Health reports misleadSeveral times in recent years, The Forum has featured reports about area residents who have sought alternative or experimental treatments for serious medical conditions.
By: Sheri McMahon, Fargo
Several times in recent years, The Forum has featured reports about area residents who have sought alternative or experimental treatments for serious medical conditions. The Feb. 7 Forum had two reports – one about the little boy who underwent overseas stem cell treatment, another about an area woman who plans to seek treatment in Texas for a form of muscular dystrophy.
Other reports have covered spinal fusions (done in Germany) and treatment for multiple chemical sensitivity. The second Feb. 7 article quotes the doctor (Donald Rhodes) as saying the treatment is “highly successful” but no medical studies have been performed. He also states that the treatment is under Food and Drug Administration review, with approval expected in three months.
I was curious how a medical treatment might obtain such rapid approval without clinical studies and did spend a few minutes looking online. Here’s my take on the situation: Many devices using electrical stimulation of nerves have been approved and are in use. Devices similar to Dr. Rhodes’ are approved for chronic pain management – and his clinic seems to specialize in pain management. If a device is similar to already-approved devices, it can apparently obtain FDA approval in a 90-day process.
Doctors have latitude to use approved treatments when treating other conditions – FDA governs the marketing of treatments, not the doctor’s clinical decisions. Rhodes’ website indicates he has been exploring the use of electrical stimulation to treat conditions other than chronic pain. He also acknowledges treatment effectiveness is subjective because he does not have the resources to conduct formal clinical research.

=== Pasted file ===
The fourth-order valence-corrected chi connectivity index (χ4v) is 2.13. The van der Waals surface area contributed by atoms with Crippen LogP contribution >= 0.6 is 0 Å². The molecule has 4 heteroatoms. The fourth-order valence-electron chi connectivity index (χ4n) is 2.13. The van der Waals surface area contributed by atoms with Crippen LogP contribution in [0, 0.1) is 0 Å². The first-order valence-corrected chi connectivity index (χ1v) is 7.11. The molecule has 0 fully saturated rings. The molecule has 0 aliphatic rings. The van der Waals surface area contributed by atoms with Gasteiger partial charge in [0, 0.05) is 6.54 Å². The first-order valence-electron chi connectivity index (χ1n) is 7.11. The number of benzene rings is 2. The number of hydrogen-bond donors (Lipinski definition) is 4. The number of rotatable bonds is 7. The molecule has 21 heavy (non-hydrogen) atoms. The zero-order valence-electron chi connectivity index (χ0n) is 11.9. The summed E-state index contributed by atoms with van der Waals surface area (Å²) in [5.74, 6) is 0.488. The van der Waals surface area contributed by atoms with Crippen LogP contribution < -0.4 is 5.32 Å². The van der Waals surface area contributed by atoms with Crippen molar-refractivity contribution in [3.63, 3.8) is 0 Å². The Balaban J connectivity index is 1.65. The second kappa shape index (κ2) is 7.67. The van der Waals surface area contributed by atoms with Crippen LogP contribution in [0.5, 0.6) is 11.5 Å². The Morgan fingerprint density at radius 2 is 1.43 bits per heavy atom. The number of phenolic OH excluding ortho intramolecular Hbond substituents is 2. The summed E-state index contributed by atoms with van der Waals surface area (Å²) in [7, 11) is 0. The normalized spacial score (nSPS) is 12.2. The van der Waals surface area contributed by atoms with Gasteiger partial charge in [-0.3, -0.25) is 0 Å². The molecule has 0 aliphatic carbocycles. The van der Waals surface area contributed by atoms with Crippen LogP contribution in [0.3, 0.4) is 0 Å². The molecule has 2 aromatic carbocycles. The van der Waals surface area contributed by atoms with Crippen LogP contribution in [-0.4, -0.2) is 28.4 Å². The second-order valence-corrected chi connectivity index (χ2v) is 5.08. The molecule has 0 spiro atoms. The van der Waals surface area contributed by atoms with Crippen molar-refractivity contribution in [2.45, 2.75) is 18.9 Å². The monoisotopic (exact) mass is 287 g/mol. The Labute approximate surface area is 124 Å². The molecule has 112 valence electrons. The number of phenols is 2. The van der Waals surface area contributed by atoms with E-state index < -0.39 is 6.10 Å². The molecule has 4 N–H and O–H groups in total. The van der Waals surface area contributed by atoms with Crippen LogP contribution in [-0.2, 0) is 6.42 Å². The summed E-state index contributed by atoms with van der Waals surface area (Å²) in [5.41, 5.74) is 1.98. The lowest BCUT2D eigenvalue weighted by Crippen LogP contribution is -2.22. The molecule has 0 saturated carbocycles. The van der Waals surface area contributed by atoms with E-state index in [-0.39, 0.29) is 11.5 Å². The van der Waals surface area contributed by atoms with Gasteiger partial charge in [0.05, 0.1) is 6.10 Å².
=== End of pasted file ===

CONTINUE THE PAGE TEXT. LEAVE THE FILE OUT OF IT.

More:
Doctors working to expand the use of medicine can walk a fine line. Business, ethics and legal interests mean they must find ways to promote without actually marketing. Some are pioneers; some become hubrists; some become dangerous. My initial impression of South Texas Innovative Medicine is that the clinic is careful to walk that fine line. Patients using their treatments face the difficult decision to spend considerable amounts of money on treatment that has not been clearly established. Sometimes their communities help out as well.
Complicating matters is the fact that the U.S. system of finding and approving medical treatments is not as immune to money and politics as we might wish, and how much research is done into a medical condition depends a lot on how much money is to be made. As the parent of a child with a condition classified as an “orphan disease” – where treatment is borrowed from treatment developed for other, very different, purposes – I certainly appreciate that.
I get the impression The Forum has no clear policy about reporting these stories. In the Feb. 7 paper, for example, The Forum reported only the doctor’s statement about device and treatment status with the FDA. Additional information about what that could possibly mean would have been easy for The Forum to research and provided better service to your readers. A phone call to the FDA could have easily provided that information.